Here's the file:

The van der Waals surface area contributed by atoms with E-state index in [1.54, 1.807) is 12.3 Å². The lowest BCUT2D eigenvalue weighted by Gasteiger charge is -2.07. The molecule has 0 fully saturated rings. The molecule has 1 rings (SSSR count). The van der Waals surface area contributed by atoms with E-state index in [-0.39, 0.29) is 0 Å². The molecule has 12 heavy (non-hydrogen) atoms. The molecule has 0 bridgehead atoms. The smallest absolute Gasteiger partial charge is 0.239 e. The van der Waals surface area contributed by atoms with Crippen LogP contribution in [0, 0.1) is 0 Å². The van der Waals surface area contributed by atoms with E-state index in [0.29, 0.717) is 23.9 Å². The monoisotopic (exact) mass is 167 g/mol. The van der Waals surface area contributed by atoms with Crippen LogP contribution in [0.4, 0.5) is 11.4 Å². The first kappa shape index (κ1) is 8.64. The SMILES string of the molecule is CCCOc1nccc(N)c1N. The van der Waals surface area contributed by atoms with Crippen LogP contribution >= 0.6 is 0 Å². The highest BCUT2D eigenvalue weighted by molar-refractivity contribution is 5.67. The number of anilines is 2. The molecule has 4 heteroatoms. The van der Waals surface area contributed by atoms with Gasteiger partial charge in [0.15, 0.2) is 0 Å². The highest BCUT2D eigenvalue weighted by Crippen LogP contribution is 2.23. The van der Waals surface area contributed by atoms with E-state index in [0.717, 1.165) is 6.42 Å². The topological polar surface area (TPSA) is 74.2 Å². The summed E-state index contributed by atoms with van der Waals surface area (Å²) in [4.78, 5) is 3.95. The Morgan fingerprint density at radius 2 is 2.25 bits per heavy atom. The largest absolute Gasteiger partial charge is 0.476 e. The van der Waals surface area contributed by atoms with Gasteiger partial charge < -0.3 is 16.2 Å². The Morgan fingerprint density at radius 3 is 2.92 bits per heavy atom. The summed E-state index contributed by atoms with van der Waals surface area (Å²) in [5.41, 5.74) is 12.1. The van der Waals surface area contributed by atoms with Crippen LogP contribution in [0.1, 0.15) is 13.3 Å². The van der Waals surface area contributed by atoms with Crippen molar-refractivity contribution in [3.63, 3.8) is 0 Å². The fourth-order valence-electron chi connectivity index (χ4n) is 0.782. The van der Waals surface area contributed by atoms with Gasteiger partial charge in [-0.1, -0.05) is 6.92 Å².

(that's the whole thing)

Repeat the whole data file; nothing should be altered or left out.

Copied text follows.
The van der Waals surface area contributed by atoms with E-state index in [1.54, 1.807) is 12.3 Å². The lowest BCUT2D eigenvalue weighted by Gasteiger charge is -2.07. The molecule has 0 fully saturated rings. The molecule has 1 rings (SSSR count). The van der Waals surface area contributed by atoms with E-state index in [-0.39, 0.29) is 0 Å². The molecule has 12 heavy (non-hydrogen) atoms. The molecule has 0 bridgehead atoms. The smallest absolute Gasteiger partial charge is 0.239 e. The van der Waals surface area contributed by atoms with Crippen LogP contribution in [0, 0.1) is 0 Å². The van der Waals surface area contributed by atoms with E-state index in [0.29, 0.717) is 23.9 Å². The monoisotopic (exact) mass is 167 g/mol. The van der Waals surface area contributed by atoms with Crippen LogP contribution in [0.4, 0.5) is 11.4 Å². The first kappa shape index (κ1) is 8.64. The SMILES string of the molecule is CCCOc1nccc(N)c1N. The van der Waals surface area contributed by atoms with Crippen LogP contribution >= 0.6 is 0 Å². The highest BCUT2D eigenvalue weighted by molar-refractivity contribution is 5.67. The number of anilines is 2. The molecule has 4 heteroatoms. The van der Waals surface area contributed by atoms with Gasteiger partial charge in [0.15, 0.2) is 0 Å². The highest BCUT2D eigenvalue weighted by Crippen LogP contribution is 2.23. The van der Waals surface area contributed by atoms with E-state index in [0.717, 1.165) is 6.42 Å². The topological polar surface area (TPSA) is 74.2 Å². The summed E-state index contributed by atoms with van der Waals surface area (Å²) in [4.78, 5) is 3.95. The Morgan fingerprint density at radius 2 is 2.25 bits per heavy atom. The largest absolute Gasteiger partial charge is 0.476 e. The van der Waals surface area contributed by atoms with Gasteiger partial charge < -0.3 is 16.2 Å². The Morgan fingerprint density at radius 3 is 2.92 bits per heavy atom. The summed E-state index contributed by atoms with van der Waals surface area (Å²) in [5.41, 5.74) is 12.1. The van der Waals surface area contributed by atoms with Crippen LogP contribution in [0.1, 0.15) is 13.3 Å². The van der Waals surface area contributed by atoms with Crippen molar-refractivity contribution in [3.63, 3.8) is 0 Å². The fourth-order valence-electron chi connectivity index (χ4n) is 0.782. The van der Waals surface area contributed by atoms with Gasteiger partial charge in [-0.1, -0.05) is 6.92 Å².